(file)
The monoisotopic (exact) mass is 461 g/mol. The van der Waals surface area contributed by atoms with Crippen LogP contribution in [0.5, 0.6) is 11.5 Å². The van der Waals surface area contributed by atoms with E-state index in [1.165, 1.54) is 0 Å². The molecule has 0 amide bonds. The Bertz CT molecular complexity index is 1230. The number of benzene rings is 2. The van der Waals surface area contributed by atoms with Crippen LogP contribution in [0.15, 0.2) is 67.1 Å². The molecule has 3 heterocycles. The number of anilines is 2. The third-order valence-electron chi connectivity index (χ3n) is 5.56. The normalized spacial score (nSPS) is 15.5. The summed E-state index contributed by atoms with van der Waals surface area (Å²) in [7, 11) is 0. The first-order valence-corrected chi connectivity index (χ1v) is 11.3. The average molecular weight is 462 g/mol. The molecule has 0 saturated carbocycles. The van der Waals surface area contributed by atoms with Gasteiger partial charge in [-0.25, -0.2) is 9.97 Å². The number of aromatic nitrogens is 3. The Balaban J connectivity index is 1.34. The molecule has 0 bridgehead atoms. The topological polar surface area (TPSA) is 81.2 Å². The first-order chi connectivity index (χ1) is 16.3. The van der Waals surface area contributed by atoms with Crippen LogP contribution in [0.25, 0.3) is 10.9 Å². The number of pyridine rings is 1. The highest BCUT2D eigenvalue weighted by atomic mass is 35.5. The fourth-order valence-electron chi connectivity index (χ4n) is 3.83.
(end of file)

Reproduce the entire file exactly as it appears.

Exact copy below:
The monoisotopic (exact) mass is 461 g/mol. The van der Waals surface area contributed by atoms with Crippen LogP contribution in [0.5, 0.6) is 11.5 Å². The van der Waals surface area contributed by atoms with E-state index in [1.165, 1.54) is 0 Å². The molecule has 0 amide bonds. The Bertz CT molecular complexity index is 1230. The number of benzene rings is 2. The van der Waals surface area contributed by atoms with Crippen LogP contribution in [0.15, 0.2) is 67.1 Å². The molecule has 3 heterocycles. The number of anilines is 2. The third-order valence-electron chi connectivity index (χ3n) is 5.56. The normalized spacial score (nSPS) is 15.5. The summed E-state index contributed by atoms with van der Waals surface area (Å²) in [7, 11) is 0. The first-order valence-corrected chi connectivity index (χ1v) is 11.3. The average molecular weight is 462 g/mol. The molecule has 0 saturated carbocycles. The van der Waals surface area contributed by atoms with Gasteiger partial charge in [-0.25, -0.2) is 9.97 Å². The number of aromatic nitrogens is 3. The Balaban J connectivity index is 1.34. The molecule has 0 bridgehead atoms. The topological polar surface area (TPSA) is 81.2 Å². The first-order chi connectivity index (χ1) is 16.3. The van der Waals surface area contributed by atoms with Crippen LogP contribution in [0.25, 0.3) is 10.9 Å². The number of pyridine rings is 1. The highest BCUT2D eigenvalue weighted by atomic mass is 35.5. The fourth-order valence-electron chi connectivity index (χ4n) is 3.83.